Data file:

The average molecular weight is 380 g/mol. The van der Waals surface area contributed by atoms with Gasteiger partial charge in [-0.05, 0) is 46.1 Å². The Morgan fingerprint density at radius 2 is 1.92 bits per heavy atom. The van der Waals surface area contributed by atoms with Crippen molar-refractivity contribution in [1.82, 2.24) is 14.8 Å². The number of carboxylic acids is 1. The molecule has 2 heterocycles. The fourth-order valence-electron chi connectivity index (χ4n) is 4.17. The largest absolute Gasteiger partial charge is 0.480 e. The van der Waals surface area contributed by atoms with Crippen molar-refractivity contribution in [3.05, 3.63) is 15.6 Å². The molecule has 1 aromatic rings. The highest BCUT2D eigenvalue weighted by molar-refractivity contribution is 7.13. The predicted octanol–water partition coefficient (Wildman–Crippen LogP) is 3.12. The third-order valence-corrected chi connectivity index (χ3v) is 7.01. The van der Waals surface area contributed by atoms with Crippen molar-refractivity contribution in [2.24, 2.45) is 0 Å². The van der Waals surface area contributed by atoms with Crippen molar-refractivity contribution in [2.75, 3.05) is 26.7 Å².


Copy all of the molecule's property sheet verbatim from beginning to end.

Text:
The average molecular weight is 380 g/mol. The van der Waals surface area contributed by atoms with Gasteiger partial charge in [-0.05, 0) is 46.1 Å². The Morgan fingerprint density at radius 2 is 1.92 bits per heavy atom. The van der Waals surface area contributed by atoms with Crippen molar-refractivity contribution in [1.82, 2.24) is 14.8 Å². The number of carboxylic acids is 1. The molecule has 2 heterocycles. The fourth-order valence-electron chi connectivity index (χ4n) is 4.17. The largest absolute Gasteiger partial charge is 0.480 e. The van der Waals surface area contributed by atoms with Crippen molar-refractivity contribution in [3.05, 3.63) is 15.6 Å². The molecule has 1 aromatic rings. The highest BCUT2D eigenvalue weighted by molar-refractivity contribution is 7.13. The predicted octanol–water partition coefficient (Wildman–Crippen LogP) is 3.12. The third-order valence-corrected chi connectivity index (χ3v) is 7.01. The van der Waals surface area contributed by atoms with Crippen molar-refractivity contribution in [2.24, 2.45) is 0 Å². The van der Waals surface area contributed by atoms with Crippen molar-refractivity contribution in [2.75, 3.05) is 26.7 Å².